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SÃO PAULO—Few countries would seem to provide a more conducive environment for the unique operating model of Factory Mutual Insurance Co. than Brazil.
The Johnston, R.I.-based mutual insurer, which does business as FM Global, utilizes extensive on-site engineering reviews in its underwriting process to help its customers mitigate risk.
The South American nation's expanding economy is spurred by growth in heavy industries such as paper, steel, and aircraft and auto manufacturing.
“Over the past few years, we've seen a growth in our business of over 15% annually,” said Marc Ragazzi, FM Global vp and Latin America operations manager.
Mr. Ragazzi said in addition to helping foreign companies establish operations in Brazil, the company has focused in recent years on helping large Brazilian companies that are becoming regional and global players establish factories in Brazil and other countries.
“As these companies go global they want to excel in all areas of operations, especially risk management,” he said. “That's where our operating model of building a good, quality operation that is sustainable and has constant earnings without losses resonates with them. We want to capitalize on that opportunity.”
Mr. Ragazzi notes the insurer has operated in Brazil for 29 years and long has relied on partnerships with Brazil-based insurers. FM Global's expertise in engineering and risk management complements the deep market knowledge of its Brazil-based partners, he said.
“As a property insurer that covers large industrial risks, one of our differentiators has been to provide large amounts of capacity,” Mr. Ragazzi said. “Within the regulations of insurance and reinsurance in Brazil, one of the most efficient ways to provide that is through working alongside local insurers and reinsurers.”
Brazil opened its reinsurance market to foreign reinsurers for the first time in 2008, and FM Global received approval from Brazilian insurance regulator Superintendencia de Seguros Privados to operate as an admitted reinsurer in 2009. “Our strategy, when the market started to open in 2008, was to maintain those partnerships and operating model and build on it,” Mr. Ragazzi added.
Another strategic imperative for FM Global is imparting its longstanding expertise in loss mitigation to clients in Brazil. In the U.S., FM Global worked to develop standards with National Fire Protection Assn. and runs the 1,600-acre FM Global Research Campus in West Glocester, R.I., which uses advanced equipment for scientific research and product fire testing.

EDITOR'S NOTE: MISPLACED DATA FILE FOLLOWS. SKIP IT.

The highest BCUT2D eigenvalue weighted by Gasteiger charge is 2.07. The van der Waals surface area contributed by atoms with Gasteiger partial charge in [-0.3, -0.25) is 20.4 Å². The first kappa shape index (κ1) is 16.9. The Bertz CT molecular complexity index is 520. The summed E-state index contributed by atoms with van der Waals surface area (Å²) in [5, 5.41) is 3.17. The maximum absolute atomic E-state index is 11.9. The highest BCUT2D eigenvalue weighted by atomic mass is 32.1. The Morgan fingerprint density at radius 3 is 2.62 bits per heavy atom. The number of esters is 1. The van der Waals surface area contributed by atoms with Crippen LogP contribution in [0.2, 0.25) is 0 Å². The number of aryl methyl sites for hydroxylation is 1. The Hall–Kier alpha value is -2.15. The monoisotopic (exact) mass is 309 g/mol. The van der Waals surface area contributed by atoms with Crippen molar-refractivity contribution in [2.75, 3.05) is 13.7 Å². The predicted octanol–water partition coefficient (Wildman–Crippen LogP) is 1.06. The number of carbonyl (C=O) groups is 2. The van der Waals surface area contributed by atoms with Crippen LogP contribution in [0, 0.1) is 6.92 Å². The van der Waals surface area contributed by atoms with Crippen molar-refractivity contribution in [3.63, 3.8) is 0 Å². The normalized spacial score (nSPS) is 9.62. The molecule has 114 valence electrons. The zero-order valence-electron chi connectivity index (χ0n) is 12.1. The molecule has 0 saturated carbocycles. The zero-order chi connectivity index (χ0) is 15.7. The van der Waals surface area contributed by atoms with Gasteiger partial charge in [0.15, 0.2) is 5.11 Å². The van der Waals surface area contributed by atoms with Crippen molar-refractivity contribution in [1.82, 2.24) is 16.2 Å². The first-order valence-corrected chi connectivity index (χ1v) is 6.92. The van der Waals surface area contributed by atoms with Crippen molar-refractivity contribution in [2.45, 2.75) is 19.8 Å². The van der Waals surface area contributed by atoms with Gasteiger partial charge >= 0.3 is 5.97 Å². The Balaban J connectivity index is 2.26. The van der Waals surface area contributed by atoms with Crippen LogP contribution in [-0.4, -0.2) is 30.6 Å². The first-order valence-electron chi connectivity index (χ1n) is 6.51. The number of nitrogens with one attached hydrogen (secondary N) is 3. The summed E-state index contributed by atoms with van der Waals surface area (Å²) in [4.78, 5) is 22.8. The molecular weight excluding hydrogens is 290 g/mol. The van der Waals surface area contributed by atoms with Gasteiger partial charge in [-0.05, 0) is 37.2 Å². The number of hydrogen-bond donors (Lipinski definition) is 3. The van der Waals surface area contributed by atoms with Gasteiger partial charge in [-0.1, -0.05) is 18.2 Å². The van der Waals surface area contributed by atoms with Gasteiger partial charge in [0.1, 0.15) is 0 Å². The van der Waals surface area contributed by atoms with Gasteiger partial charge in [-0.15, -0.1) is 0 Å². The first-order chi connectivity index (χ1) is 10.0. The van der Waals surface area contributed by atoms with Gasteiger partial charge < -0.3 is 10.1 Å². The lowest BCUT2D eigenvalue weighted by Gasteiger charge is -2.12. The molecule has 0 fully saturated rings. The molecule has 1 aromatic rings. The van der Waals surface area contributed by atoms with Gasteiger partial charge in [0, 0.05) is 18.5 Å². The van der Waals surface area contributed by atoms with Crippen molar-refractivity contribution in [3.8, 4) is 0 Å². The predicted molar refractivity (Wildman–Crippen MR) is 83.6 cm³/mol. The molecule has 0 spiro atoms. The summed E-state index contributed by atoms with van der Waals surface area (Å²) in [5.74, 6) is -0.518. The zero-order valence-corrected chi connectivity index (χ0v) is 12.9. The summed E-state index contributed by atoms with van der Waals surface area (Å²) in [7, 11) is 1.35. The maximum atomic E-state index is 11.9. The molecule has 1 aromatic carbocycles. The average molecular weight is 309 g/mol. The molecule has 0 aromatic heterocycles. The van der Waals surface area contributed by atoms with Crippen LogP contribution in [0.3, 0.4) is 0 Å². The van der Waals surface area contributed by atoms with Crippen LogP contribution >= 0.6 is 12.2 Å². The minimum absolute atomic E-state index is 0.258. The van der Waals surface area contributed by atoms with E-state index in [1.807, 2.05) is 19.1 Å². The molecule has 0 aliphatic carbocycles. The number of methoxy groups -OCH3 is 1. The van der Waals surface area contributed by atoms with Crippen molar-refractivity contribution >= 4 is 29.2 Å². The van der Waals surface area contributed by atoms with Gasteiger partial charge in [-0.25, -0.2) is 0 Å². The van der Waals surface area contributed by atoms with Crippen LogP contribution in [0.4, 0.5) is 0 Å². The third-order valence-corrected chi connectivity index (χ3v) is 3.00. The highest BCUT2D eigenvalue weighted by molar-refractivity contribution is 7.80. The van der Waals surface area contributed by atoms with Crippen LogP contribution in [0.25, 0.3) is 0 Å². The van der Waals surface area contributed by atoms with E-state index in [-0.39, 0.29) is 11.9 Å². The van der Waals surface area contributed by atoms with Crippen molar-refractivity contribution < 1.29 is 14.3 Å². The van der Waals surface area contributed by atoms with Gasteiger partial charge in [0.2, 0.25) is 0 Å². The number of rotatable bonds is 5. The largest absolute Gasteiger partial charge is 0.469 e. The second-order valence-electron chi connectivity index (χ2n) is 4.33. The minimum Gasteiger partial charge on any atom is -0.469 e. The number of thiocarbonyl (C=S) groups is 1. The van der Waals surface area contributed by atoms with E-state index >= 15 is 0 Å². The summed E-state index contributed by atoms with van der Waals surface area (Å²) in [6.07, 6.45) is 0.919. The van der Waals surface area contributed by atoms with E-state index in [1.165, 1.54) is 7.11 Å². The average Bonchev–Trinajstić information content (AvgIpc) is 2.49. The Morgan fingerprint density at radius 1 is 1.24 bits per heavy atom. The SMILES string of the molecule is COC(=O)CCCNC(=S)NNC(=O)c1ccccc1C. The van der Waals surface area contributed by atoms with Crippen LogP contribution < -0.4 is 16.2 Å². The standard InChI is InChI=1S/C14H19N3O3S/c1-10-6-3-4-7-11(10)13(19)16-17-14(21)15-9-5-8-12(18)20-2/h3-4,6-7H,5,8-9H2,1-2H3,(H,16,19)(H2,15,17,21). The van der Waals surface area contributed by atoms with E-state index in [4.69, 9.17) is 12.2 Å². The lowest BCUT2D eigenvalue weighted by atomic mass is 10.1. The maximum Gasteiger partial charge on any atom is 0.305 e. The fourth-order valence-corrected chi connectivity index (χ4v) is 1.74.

“We're spending a lot of time and effort in Brazil in leveraging our technology when it comes to evaluating risk. We have a codes and standards department that is working with fire departments, standards organizations and universities in Brazil to support the development of building codes and standards,” Mr. Ragazzi said.
In addition to fire risk, the company expends a good deal of effort helping companies with site selection for new facilities to help mitigate flood risk.
“From a natural catastrophe point of view, one of the things that Brazil benefits from is that there isn't much (risk) of earthquake or hurricane,” he said. “However, you do have a lot of flood exposure, so we do a lot work looking at properties.”
Yet here Brazil's rapid growth is a hindrance, as FM Global finds itself competing with other firms for a finite number of suitably trained engineers.
“There are some challenges that are coming with the success of the country,” Mr. Ragazzi said. “One is that when our multinational clients come to Brazil to build or buy a facility here, we have to support that through building highly protected plants. To do that, you need a lot of engineering talent.”
To surmount this difficulty, the company is focusing on recruitment and the development of existing employees to round out client service teams, he said.
Another challenge for FM Global is finding the right people in the right places. While the country's industrial heartland is situated in the central and southern states surrounding the company's Brazilian headquarters in São Paulo, the insurer is seeing increasing demand for its services as large industrial projects commence in the northern and western parts of Brazil.
“The whole country is booming,” Mr. Ragazzi said.
While growing in order to accommodate this rising demand, the company is careful to maintain a consistent approach in all manner of operations from risk assessment to claims.
“Our strategy is to build on our existing book of business.” Mr. Ragazzi said. “There are some growing pains in this market but it's an exciting place to be.”